Who's that knocking at the door? It's the city of Gresham—trying to see how many pot plants are in the house.
Gresham city officials are threatening home searches and fines for citizens growing pot plants for other people in their residences.
Such "home grows" have been legal under Oregon's medical marijuana program for a decade. But Gresham banned them in May, and is now trying to require home inspections for people listed in the Oregon medical marijuana registry.
Documents show Gresham city officials demanded last month that at least one home grower allow city inspectors into her house—or the city will get a search warrant and issue fines starting at $5,000 a day.
Bear Wilner-Nugent, the homeowner's attorney, says that's an illegal overreach by Gresham City Hall.
"The city is claiming to be able to prohibit growers from doing what the Oregon Medical Marijuana Act specifically authorizes," Wilner-Nugent says. "In the 10 years since the legislature amended OMMA to authorize non-patients to produce marijuana for patients, no Oregon city has to my knowledge tried so hard to forbid that activity in citizens' private homes."
Gresham has been wary of marijuana legalization. This week, its city council banned early sales of marijuana to all adults in dispensaries.
"I am not willing to sell our community for a magic bag of beans or a bag of weed or whatever you want to call it," Gresham City Council President Jerry Hinton said Tuesday, according to The Oregonian. "It helps destroy lives and does not increase the quality of life for families."
The Aug. 28 letter shows Gresham has extended its crackdown on legal weed into homes.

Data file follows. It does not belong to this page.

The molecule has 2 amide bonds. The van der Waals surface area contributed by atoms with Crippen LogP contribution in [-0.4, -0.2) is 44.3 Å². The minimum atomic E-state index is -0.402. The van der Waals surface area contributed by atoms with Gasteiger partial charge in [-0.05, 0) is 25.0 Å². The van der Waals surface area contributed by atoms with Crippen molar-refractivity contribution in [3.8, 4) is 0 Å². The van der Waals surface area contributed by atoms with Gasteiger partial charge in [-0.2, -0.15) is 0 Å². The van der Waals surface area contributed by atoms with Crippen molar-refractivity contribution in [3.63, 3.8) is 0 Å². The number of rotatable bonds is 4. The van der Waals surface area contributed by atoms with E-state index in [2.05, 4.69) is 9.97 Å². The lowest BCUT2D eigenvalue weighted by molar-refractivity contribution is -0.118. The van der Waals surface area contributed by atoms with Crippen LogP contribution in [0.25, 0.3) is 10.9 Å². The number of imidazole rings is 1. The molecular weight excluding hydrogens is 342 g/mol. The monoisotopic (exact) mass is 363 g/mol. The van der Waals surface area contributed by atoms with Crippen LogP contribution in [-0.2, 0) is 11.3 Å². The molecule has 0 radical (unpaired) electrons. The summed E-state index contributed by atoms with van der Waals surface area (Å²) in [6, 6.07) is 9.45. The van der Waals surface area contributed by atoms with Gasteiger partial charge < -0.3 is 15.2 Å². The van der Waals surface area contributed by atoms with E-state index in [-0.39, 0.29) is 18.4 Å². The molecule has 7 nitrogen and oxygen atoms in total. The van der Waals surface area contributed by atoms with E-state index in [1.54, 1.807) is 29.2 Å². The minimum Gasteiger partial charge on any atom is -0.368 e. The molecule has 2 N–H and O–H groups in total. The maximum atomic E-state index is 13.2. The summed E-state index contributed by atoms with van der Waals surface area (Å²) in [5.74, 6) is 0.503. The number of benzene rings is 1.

"The purpose of this letter is to schedule an inspection to confirm that the medical marijuana grow site is a personal medical marijuana grow site that complies with city code," says the letter to a Gresham homeowner. "Thank you in advance for your cooperation."
The letter, written by Gresham senior code compliance inspector Rita Humphrey, says city officials want to make sure a medical-marijuana cardholder lives at the house and has no more than six plants. Both of these city restrictions are stricter than what the state requires.
"Gresham is threatening to interfere with the private property rights of both the homeowners and the patients," Wilner-Nugent says. "It is doing so, moreover, in a way that directly conflicts with state law."
Humphrey has not yet returned WW's calls seeking comment.
UPDATE, 4:10 pm: City of Gresham spokesman Robin Franzen Parker says city inspectors are trying to keep weed businesses from being run in the house next door.
"The City's code aims to maintain neighborhood livability and prevent medical marijuana businesses from operating in residential neighborhoods," she says. "Our desire with respect to inspections is to always try to gain voluntary compliance without fines."